A Polarized Turkey Heads to Polls for Rerun of Key Election

After Erdogan's party fails to retain majority and ceasefire with Kurds collapses into bloodshed, Turks must decide between single-party rule and coalition.

Send in e-mailSend in e-mail
Send in e-mailSend in e-mail
A supporter of Turkey's opposition Nationalist Action Party, (MHP), waves his national flag, in Istanbul, Saturday, Oct. 31, 2015.
A supporter of Turkey's opposition Nationalist Action Party, (MHP), waves his national flag, in Istanbul, Saturday, Oct. 31, 2015. Credit: AP
Jonny Hogg and Humeyra Pamuk

Turks began voting on Sunday amid worsening security and economic worries in a snap parliamentary election that could profoundly impact the divided country's trajectory and that of President Tayyip Erdogan

The parliamentary poll is the second in five months, after the ruling AK Party founded by Erdogan failed to retain its single-party majority in June. 

Since then, a ceasefire with Kurdish militants has collapsed into bloodshed, the Syria crisis has worsened and NATO-member Turkey has been hit by two Islamic State-linked suicide bomb attacks, killing more than 130.

There has been little sign of the flags, posters and campaign buses that thronged the streets in the build-up to June's vote, but Erdogan has framed this somber re-run as a pivotal opportunity for Turkey to return to single-party AKP rule after months of political uncertainty. 

"This election will be for continuity of stability and trust," he said after praying at a new Istanbul mosque on Saturday. He vowed to respect the result. 
Early voters in Istanbul were sharply divided in their views on a return to single-party rule or the prospect of a coalition. 

Turkish Prime Minister and Justice and Development (AK) party leader Ahmet Davutoglu during an election campaign rally in Ankara. October 31, 2015.Credit: AFP

"The AK Party says single-party rule will bring stability but we haven't seen much of it in the last couple of years," said 22-year-old nurse Gulcan. "We need a system of checks and balances and a grand coalition will hopefully give us that." 

"Coalitions are just not good for Turkey. There has to be single-party rule for stability," said 51-year-old Kahraman Tunc, voting with his wife and daughter. "For the sake of our country's good I hope there will be AK Party single-party rule." 

Voting began in eastern Turkey at 7 am (0400 GMT) and an hour later in the rest of the country, with polling stations to close at 1400 GMT. A ban on announcing the results is in place until 1800 GMT but the election board usually lifts the ban before the official time. 

The election was prompted by the AKP's inability to find a junior coalition partner after the June result. Erdogan's critics say it represents a gamble by the combative leader to win back enough support so the party can eventually change the constitution and give him greater presidential powers. 

Supporters listen to Turkish Prime Minister Ahmet Davutoglu during a rally of his Justice and Development Party, or AKP, in Ankara, Turkey, Saturday, Oct. 31, 2015.Credit: AP

Many polls suggest that while support for the centre-right, Islamist-rooted party may have inched up, the outcome is unlikely to be dramatically different to June, when it took 40.9 percent of the vote.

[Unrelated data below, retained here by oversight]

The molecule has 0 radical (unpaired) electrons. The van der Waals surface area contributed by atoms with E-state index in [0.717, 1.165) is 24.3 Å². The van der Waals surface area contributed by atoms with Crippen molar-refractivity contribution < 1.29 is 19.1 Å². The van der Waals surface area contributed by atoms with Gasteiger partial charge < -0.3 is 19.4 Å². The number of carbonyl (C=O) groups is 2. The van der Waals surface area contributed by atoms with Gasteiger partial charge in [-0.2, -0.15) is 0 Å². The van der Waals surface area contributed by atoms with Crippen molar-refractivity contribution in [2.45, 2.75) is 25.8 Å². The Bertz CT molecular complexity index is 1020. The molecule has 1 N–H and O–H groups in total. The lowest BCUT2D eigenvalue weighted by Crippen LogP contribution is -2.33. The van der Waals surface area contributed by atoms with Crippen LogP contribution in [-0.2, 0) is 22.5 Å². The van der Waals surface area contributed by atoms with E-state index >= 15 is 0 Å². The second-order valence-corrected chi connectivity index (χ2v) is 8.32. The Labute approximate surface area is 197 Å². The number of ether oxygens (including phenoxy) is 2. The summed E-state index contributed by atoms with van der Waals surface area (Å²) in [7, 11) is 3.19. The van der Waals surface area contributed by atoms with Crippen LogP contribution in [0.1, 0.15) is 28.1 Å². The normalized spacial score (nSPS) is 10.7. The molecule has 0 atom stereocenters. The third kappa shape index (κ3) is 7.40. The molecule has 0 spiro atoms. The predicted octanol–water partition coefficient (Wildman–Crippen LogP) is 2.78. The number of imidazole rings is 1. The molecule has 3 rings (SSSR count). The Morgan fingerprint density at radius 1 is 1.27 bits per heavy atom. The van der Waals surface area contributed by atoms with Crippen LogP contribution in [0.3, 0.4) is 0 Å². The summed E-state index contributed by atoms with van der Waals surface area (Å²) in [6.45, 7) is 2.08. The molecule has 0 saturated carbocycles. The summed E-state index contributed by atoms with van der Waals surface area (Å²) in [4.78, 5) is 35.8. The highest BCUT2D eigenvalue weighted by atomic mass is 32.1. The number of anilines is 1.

However, one survey released on Thursday suggested there had been a late surge in support for the AKP and that it could take as much as 47.2 percent, comfortably enough to secure more than half of the 550-seat parliament. 

Deep polarization

Whatever the outcome, deep polarization in Turkey - between pious conservatives who champion Erdogan as a hero of the working class, and Western-facing secularists suspicious of his authoritarianism and Islamist ideals - is likely to remain. 

"The political uncertainty, growing social divisions and insecurity which has characterized the period between the two elections seems set to continue," Bulent Aliriza, director of the Turkey Project at the Washington-based think-tank CSIS, said in a note on Friday. 

If the AKP fails again to secure a single-party majority, it may be forced back to the negotiating table with either the main secularist CHP opposition or the nationalist MHP. 

Turkish woman casts her vote at a polling station at a primary school in Ankara, Turkey, Sunday, Nov. 1, 2015.Credit: Reuters

Some Western allies, foreign investors and Turks see a coalition with the CHP as the best hope of easing sharp divisions in the EU-candidate nation, and say it could keep Erdogan's authoritarian instincts in check. 

Raids in recent days on opposition media linked to Erdogan's arch enemy, U.S.-based cleric Fethullah Gulen, including the closure of two TV stations and seizure of newspapers, have heightened fears about the erosion of freedom of speech and the rule of law. 

AKP officials are hoping the uncertainty and insecurity of recent months will steer voters who remember the fragile coalition governments of the 1990s back to the AKP, and are betting a recent crackdown on the outlawed Kurdistan Workers' Party (PKK) will claw back nationalist votes. 

Investors and Western allies hope the vote will usher in stability and shore up confidence in the economy, allowing Ankara to play a more central role in stemming Europe's migrant crisis and helping in the fight against Islamic State. 

Turkey jets bombed Islamic State (ISIS) targets in Syria on Saturday ahead of the election and state-run Anadolu Agency said more than 50 IS militants were killed. 

Click the alert icon to follow topics: